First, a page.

less well-known facts about Rob. As a track star in IMG_20160603_190156high school he was a member of mile-relay team which for a time held the national record. When he graduated from college he rode a motorcycle from California to Illinois to attend graduate school at the University of Chicago. He taught for a while at Chicago State University, a school located in the heart of the South Side with a predominantly African-American student body. As an avid backpacker Rob has made several IMG_20160603_191534excursions into the Grand Canyon and has multiple times camped solo in off-trail sites on Mt. Rainier. For the last fifteen years, Rob has pursued his love of jazz by taking piano lessons from a well-known musician in Seattle. (I can attest to the fact that Rob’s pretty darn good.)
It is privilege for me to have been a friend and colleague of Rob’s over the last 26 years. He is a deeply reflective, generous-spirited, conscientious man–who is also a lot of fun to be around.
More about Rob can be found in this feature article from two years ago.  We’ll miss him, and wish him the best in his next adventure.

Learning the Middle East from Japanese Scholars


Turan Kayaoglu, Associate Professor of International Relations, PPPA

On March 18, 2016, I chaired a side-event panel in New York during CSW60—the 60th Session of the United Nations Commission on the Status of Women. The panel’s title was “Women’s Social Lives and Changing Values in the Middle East: Beyond the Framework of Religion, Culture, and Tradition.” Organized by the Tokyo-based Turkey-Japan Cultural Dialog Society and the New York-based Peace Islands Institute, the panel featured three ethnically Japanese scholars affiliated with Japanese universities. These scholars had much insight to offer about the Middle East; they also had many astute observations about the process of studying the Middle East.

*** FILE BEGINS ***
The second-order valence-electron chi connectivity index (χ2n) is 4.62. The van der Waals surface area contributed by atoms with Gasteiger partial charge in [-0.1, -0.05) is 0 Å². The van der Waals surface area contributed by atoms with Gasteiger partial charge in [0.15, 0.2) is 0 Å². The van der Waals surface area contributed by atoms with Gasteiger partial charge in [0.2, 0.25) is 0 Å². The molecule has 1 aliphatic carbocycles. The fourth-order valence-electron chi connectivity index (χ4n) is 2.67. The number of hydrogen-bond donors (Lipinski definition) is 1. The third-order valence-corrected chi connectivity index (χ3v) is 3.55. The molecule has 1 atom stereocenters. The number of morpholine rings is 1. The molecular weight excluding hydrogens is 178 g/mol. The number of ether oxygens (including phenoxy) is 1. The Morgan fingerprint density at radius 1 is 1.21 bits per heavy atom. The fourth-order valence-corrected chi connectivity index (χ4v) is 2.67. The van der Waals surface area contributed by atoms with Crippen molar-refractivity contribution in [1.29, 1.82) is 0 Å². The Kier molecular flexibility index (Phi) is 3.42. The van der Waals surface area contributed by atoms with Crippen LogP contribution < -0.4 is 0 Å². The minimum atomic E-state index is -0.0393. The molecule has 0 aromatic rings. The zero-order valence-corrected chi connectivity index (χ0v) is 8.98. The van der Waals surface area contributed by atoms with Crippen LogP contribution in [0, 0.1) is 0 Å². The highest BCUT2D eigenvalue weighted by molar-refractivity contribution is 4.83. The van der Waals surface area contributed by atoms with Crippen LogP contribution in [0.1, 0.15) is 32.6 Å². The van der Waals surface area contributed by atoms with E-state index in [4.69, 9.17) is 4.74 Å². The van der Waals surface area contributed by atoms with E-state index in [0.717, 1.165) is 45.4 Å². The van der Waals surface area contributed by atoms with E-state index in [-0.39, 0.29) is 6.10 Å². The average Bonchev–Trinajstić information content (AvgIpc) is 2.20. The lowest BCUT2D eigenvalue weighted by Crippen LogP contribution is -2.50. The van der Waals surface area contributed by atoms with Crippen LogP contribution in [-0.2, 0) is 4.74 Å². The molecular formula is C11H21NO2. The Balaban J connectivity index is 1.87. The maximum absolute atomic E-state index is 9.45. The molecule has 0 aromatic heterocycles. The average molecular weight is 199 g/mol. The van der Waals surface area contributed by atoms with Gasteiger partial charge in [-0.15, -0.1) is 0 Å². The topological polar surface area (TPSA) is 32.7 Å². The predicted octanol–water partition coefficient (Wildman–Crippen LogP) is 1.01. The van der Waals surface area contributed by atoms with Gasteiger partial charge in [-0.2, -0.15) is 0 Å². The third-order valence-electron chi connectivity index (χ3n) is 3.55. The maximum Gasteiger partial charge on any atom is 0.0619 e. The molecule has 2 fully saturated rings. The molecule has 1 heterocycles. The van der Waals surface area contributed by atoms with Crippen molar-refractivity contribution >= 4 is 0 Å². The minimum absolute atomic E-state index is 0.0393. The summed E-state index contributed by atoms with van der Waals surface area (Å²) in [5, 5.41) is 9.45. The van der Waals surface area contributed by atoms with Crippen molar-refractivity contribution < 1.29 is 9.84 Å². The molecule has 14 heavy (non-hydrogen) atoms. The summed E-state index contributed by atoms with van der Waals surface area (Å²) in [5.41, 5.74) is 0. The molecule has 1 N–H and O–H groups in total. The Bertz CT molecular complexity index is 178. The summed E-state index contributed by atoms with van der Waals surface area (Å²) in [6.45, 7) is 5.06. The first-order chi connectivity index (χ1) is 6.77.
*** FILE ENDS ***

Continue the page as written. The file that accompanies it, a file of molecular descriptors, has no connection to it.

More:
The dominant view in the US public sphere is that, grounded in Islam, Middle Eastern values are fairly stable and uniformly hostile on the subject of women’s lives and rights. This view both neglects how the socio-economic and politics status of Middle Eastern women has experienced dramatic changes and ignores the voice and agency of women in these changes. Focusing on women’s voices and agency, the panelists discussed examples from three issue areas and countries across the Middle East: religious reinterpretation in Egypt, reconstruction of the notion of honor (namus) in Turkey, and political participation during and after the Arab Spring in Tunisia. Continue reading

New faculty joining PPPA this fall: Ben Meiches


Meiches Portrait StyleI recently completed my doctorate from Johns Hopkins University in Political Science and International Relations. Broadly speaking, my research focuses on armed conflict, humanitarian intervention, and mass atrocities. My current work investigates the historical development of the concept of genocide as part of international law and explores how the word ‘genocide’ gets used in contemporary humanitarian politics. Beyond international relations, I am also interested in political theory, philosophy and complexity theory. I believe strongly in the importance of learning about political problems from a variety of different sources, methods and resources. In my classes, I encourage my students to experiment with ideas and to think about issues from a number of angles. During the coming year, I will be teaching Introduction to International Politics, Theories of Violence, Human Rights and the Use of Force among other courses.  I am very excited to join the UW-T community.

Following the story: Professor Sarah Hampson

sarah chris and anna hampson


Sarah Hampson, an Assistant Professor in PPPA starting her second year at UW Tacoma, has a few secrets.

Enthusiastic about her classes and her research into work/life policies surrounding motherhood, as well as her self-identity as an idealist occasionally called “Pollyanna”— Hampson is also a huge sci-fi fan!